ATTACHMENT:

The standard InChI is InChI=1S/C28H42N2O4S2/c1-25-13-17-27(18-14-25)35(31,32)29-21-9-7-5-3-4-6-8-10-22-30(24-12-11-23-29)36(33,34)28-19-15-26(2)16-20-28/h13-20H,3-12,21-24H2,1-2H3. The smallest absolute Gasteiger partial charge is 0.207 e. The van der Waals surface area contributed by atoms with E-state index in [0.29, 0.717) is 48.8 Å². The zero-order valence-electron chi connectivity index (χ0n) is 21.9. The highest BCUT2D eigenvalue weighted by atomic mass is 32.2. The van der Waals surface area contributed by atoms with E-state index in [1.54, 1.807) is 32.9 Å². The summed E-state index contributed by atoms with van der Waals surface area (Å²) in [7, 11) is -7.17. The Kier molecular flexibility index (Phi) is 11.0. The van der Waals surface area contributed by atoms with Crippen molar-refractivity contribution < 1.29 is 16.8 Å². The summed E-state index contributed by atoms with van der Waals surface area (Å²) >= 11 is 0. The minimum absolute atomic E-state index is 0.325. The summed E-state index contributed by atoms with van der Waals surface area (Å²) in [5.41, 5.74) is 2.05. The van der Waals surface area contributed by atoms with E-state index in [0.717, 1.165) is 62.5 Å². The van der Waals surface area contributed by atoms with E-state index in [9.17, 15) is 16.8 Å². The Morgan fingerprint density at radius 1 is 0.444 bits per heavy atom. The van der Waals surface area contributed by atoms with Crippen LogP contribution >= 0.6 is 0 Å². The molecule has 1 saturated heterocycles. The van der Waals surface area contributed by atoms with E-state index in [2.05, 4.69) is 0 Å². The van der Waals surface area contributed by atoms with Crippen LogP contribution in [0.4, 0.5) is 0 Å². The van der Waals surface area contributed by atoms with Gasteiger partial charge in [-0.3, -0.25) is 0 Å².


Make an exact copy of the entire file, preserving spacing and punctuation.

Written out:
The standard InChI is InChI=1S/C28H42N2O4S2/c1-25-13-17-27(18-14-25)35(31,32)29-21-9-7-5-3-4-6-8-10-22-30(24-12-11-23-29)36(33,34)28-19-15-26(2)16-20-28/h13-20H,3-12,21-24H2,1-2H3. The smallest absolute Gasteiger partial charge is 0.207 e. The van der Waals surface area contributed by atoms with E-state index in [0.29, 0.717) is 48.8 Å². The zero-order valence-electron chi connectivity index (χ0n) is 21.9. The highest BCUT2D eigenvalue weighted by atomic mass is 32.2. The van der Waals surface area contributed by atoms with E-state index in [1.54, 1.807) is 32.9 Å². The summed E-state index contributed by atoms with van der Waals surface area (Å²) in [7, 11) is -7.17. The Kier molecular flexibility index (Phi) is 11.0. The van der Waals surface area contributed by atoms with Crippen molar-refractivity contribution < 1.29 is 16.8 Å². The summed E-state index contributed by atoms with van der Waals surface area (Å²) >= 11 is 0. The minimum absolute atomic E-state index is 0.325. The summed E-state index contributed by atoms with van der Waals surface area (Å²) in [5.41, 5.74) is 2.05. The van der Waals surface area contributed by atoms with E-state index in [0.717, 1.165) is 62.5 Å². The van der Waals surface area contributed by atoms with E-state index in [9.17, 15) is 16.8 Å². The Morgan fingerprint density at radius 1 is 0.444 bits per heavy atom. The van der Waals surface area contributed by atoms with Crippen LogP contribution >= 0.6 is 0 Å². The molecule has 1 saturated heterocycles. The van der Waals surface area contributed by atoms with E-state index in [2.05, 4.69) is 0 Å². The van der Waals surface area contributed by atoms with Crippen LogP contribution in [0.4, 0.5) is 0 Å². The van der Waals surface area contributed by atoms with Gasteiger partial charge in [-0.3, -0.25) is 0 Å².